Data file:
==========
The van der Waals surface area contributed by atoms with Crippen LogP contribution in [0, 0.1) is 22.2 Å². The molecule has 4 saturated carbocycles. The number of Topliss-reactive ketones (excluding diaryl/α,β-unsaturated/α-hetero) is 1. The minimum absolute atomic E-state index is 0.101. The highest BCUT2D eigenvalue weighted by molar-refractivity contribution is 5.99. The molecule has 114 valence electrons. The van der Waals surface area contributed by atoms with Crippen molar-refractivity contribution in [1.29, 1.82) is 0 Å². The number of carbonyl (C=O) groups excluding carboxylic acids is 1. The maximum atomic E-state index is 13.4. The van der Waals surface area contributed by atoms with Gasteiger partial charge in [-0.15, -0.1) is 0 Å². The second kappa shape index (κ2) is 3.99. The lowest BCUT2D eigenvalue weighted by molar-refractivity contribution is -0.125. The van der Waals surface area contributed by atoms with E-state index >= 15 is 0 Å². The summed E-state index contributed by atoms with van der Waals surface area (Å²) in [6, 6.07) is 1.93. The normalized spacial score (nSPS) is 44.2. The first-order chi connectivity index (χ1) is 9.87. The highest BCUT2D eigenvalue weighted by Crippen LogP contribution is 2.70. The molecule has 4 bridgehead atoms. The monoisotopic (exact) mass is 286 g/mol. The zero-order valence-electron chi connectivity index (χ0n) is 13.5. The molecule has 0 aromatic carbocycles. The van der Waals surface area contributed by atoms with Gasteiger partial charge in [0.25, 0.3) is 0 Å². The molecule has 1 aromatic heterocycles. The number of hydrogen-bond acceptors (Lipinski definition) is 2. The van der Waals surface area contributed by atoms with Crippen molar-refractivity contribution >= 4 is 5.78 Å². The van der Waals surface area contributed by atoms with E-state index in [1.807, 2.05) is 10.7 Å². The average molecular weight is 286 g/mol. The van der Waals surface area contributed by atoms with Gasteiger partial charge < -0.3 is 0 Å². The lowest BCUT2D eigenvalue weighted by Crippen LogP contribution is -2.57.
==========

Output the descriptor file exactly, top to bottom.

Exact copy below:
The van der Waals surface area contributed by atoms with Crippen LogP contribution in [0, 0.1) is 22.2 Å². The molecule has 4 saturated carbocycles. The number of Topliss-reactive ketones (excluding diaryl/α,β-unsaturated/α-hetero) is 1. The minimum absolute atomic E-state index is 0.101. The highest BCUT2D eigenvalue weighted by molar-refractivity contribution is 5.99. The molecule has 114 valence electrons. The van der Waals surface area contributed by atoms with Crippen molar-refractivity contribution in [1.29, 1.82) is 0 Å². The number of carbonyl (C=O) groups excluding carboxylic acids is 1. The maximum atomic E-state index is 13.4. The van der Waals surface area contributed by atoms with Gasteiger partial charge in [-0.15, -0.1) is 0 Å². The second kappa shape index (κ2) is 3.99. The lowest BCUT2D eigenvalue weighted by molar-refractivity contribution is -0.125. The van der Waals surface area contributed by atoms with E-state index >= 15 is 0 Å². The summed E-state index contributed by atoms with van der Waals surface area (Å²) in [6, 6.07) is 1.93. The normalized spacial score (nSPS) is 44.2. The first-order chi connectivity index (χ1) is 9.87. The highest BCUT2D eigenvalue weighted by Crippen LogP contribution is 2.70. The molecule has 4 bridgehead atoms. The monoisotopic (exact) mass is 286 g/mol. The zero-order valence-electron chi connectivity index (χ0n) is 13.5. The molecule has 0 aromatic carbocycles. The van der Waals surface area contributed by atoms with Gasteiger partial charge in [0.25, 0.3) is 0 Å². The molecule has 1 aromatic heterocycles. The number of hydrogen-bond acceptors (Lipinski definition) is 2. The van der Waals surface area contributed by atoms with Crippen molar-refractivity contribution >= 4 is 5.78 Å². The van der Waals surface area contributed by atoms with E-state index in [1.807, 2.05) is 10.7 Å². The average molecular weight is 286 g/mol. The van der Waals surface area contributed by atoms with Gasteiger partial charge < -0.3 is 0 Å². The lowest BCUT2D eigenvalue weighted by Crippen LogP contribution is -2.57.